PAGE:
So what's the plan for the forums?

#1

Hey so I’m wondering what the direction for Ice Water Games is. Seems like from what I’ve heard you’re doing some kind of gaming Cooperative thing and I don’t fully know what that means but it sounds cool.

Adding forums seems like a progression of that idea and I wanted to ask what you want/expect this space to become?

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#2

Hey yeah! We wanted to create a place of our own, off of for instance Steam or itch.io or Discord or Reddit or any other platform, where we would actually want to hang out, and where we could invite friends + fans + peers to talk about whatever.

IWG’s become a sort of amorphous label that’s hard to describe but there’s a short thing we wrote that does an OK job of explaining here: http://www.icewatergames.com/blog

Personally … I kind of can’t stand the feeling of tweeting, and everyone’s migrated to Discord, which I dislike almost as much, and I hope the IWG forums just become a place where I can idly chatter with people about whatever in a positive + comfortable space.

We also have a bunch of random community spaces, like Steam forums for our games, that we never check because we kind of hate the experience of using the platforms, so part of the idea is to invite those folks to instead come over here if they want to ask us questions or talk about IWG games in a more cross-platform way.

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#3

i second badru’s personal feelings on this, and especially with regards to discord (and slack) as the default alternatives for community platforms online these days - both come with a preset expectation of what the platform’s purpose is (discord is a COMMUNITY PR TOOL for GAMERS, slack is a SECRET PLATFORM for PROFESSIONAL-ADJACENT CHATTER), and they both encourage instant messenger-style communication. i think a traditional forum like this is an occasion to try and coalesce a community outside of these expectations and on a slower pace.
the label itself functions on similar principles, in trying to slowly build up a community that exists aside from the existing socio/economic infrastructure of VideoGames and hopefully is a little bit more sane…?

these are just ramble thoughts and they definitely don’t represent the rest of the label btw, it’s only me thinking out loud haha… i’ve just been thinking a lot about parasitic modes of community as a way to sustain the late capitalist experience of Being Online (and also just Living), about creating networks of support and solidarity and community that exist alongside the current infrastructure rather than within it, places where we can retreat to. the label also resonates with that mindset insofar that the games in it are published on mainstream platforms through the normal channels and infrastructures of the field, but the label exists to the side of this as a way to bring together the games and their creators.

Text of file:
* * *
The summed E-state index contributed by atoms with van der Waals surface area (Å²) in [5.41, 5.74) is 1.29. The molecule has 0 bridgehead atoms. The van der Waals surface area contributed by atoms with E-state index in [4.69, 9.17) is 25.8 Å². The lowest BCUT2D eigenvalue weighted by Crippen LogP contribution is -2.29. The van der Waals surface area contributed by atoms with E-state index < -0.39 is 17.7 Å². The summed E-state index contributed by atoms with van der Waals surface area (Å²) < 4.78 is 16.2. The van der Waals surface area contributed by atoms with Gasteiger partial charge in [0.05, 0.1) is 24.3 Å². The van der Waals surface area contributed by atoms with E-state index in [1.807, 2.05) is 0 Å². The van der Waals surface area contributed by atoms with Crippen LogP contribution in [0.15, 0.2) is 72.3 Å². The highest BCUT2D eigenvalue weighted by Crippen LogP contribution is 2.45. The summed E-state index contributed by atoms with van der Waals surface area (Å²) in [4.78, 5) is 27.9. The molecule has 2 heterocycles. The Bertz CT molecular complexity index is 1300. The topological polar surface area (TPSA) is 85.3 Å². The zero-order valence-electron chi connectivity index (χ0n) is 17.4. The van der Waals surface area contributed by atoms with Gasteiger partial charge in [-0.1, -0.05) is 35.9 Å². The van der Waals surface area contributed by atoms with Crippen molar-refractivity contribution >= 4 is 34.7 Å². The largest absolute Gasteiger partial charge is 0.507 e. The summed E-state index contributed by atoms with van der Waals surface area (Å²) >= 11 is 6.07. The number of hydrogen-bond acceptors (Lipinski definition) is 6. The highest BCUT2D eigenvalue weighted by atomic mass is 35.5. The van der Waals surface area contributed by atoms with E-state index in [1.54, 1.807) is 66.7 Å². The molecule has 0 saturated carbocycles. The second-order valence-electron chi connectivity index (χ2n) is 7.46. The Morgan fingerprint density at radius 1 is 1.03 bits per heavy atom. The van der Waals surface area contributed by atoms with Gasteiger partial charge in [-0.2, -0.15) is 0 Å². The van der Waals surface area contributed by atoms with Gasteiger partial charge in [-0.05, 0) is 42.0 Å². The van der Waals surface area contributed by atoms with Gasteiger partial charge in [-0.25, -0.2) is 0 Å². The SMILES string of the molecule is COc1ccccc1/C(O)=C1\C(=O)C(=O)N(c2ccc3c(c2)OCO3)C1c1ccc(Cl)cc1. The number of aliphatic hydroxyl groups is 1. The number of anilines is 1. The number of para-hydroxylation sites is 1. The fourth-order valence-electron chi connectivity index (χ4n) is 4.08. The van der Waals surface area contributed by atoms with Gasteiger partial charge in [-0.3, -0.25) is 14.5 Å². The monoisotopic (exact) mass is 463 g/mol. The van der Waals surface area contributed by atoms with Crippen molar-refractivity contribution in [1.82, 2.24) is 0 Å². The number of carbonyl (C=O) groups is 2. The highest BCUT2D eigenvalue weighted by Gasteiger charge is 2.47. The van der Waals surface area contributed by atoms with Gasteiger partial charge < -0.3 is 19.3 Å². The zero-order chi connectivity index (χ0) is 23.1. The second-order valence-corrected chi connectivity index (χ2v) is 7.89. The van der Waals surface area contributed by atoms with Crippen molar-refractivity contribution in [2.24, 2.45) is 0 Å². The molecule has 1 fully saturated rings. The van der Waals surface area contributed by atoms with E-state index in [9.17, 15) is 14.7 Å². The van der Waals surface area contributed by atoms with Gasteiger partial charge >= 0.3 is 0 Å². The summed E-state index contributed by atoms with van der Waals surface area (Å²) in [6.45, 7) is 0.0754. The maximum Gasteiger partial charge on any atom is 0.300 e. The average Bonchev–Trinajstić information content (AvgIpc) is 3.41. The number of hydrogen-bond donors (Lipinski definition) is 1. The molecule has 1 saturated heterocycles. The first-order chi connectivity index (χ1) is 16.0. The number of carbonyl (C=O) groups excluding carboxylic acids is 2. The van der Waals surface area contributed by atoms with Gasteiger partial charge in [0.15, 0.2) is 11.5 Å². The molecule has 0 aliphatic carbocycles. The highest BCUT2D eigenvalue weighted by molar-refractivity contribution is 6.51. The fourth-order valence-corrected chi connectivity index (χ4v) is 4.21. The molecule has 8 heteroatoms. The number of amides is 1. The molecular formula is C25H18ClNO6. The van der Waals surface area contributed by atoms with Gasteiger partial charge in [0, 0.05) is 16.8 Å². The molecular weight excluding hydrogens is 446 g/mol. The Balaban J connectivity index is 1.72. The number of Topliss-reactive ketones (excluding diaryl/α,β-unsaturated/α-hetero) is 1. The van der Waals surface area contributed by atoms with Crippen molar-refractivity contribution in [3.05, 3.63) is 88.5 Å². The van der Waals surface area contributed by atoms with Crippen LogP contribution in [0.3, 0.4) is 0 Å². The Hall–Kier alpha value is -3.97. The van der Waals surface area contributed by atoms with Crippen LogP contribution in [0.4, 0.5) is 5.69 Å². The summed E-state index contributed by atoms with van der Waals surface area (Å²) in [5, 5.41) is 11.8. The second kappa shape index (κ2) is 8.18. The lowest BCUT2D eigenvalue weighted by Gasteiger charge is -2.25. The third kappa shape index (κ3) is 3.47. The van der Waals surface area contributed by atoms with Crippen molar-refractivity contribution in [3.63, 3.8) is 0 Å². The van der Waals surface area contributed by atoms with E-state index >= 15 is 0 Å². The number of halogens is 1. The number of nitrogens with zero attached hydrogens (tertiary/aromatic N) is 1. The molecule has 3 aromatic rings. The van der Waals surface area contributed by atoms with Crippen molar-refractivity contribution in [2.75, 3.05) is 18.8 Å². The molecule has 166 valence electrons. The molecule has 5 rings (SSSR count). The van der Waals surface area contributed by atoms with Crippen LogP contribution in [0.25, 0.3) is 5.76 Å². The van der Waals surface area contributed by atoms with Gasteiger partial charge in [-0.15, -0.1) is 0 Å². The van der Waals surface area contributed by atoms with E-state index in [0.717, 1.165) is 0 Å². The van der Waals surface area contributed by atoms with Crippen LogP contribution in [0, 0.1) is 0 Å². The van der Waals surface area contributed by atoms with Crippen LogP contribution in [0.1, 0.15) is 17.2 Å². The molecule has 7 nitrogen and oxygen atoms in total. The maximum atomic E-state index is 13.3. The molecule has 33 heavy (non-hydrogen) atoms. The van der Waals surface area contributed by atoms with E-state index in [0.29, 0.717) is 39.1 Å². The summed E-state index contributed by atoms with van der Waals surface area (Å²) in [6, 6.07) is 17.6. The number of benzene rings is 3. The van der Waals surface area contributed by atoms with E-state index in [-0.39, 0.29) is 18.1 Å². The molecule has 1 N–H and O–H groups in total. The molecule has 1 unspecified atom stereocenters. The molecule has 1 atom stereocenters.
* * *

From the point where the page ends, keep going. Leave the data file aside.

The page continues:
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#4

Watching forums as a method of communication shrink from relevancy has been concerning. Ever since social media began to take over as the more prominent form of interaction online, reliance on boards has spiraled downward. Forums offered much greater control on the content within, though this was obviously a double edged sword in some ways. Mastodon’s emergence was exciting in that it brought back that feeling of, “You own the space, you decide what passes as acceptable here,” in an empowering way. But it still had its drawbacks, tied so closely to Tweetdeck/Twitter’s general interaction model.

Growing up with forums, I valued the open-access nature of them for one main reason - preservation. Even today, I can search for specific topics from the 90s and early 00s and find vestiges of fan-run forums that give us a look at what life was once like online. Digital archeology can be quite enlightening, stumbling across abandoned places that formed their own culture as the community grew into its own. Chat services existed back then as well, but the balance always felt more in favor of the public-facing board software. With a lot of communication happening through private, gated channels like Discord, the potential for so much information and potentially fruitful discussion could be lost with no reliable public back-up.

Not that I don’t value Discord, Slack, etc, for what they are, as I do use them regularly to connect with friends, but forums are undervalued and I was quite pleased to discover that IWG decided a place away from Discord and Bird Hellsite would be nice. The format is much more elegant for long form discussion as well, honestly. I’m far too verbose to be contained by terse character limits, so I find the general expectation that you’ll likely read a few paragraphs at a time per post comforting, and forum software is built to facilitate that in a way that chat programs and social media simply can’t.

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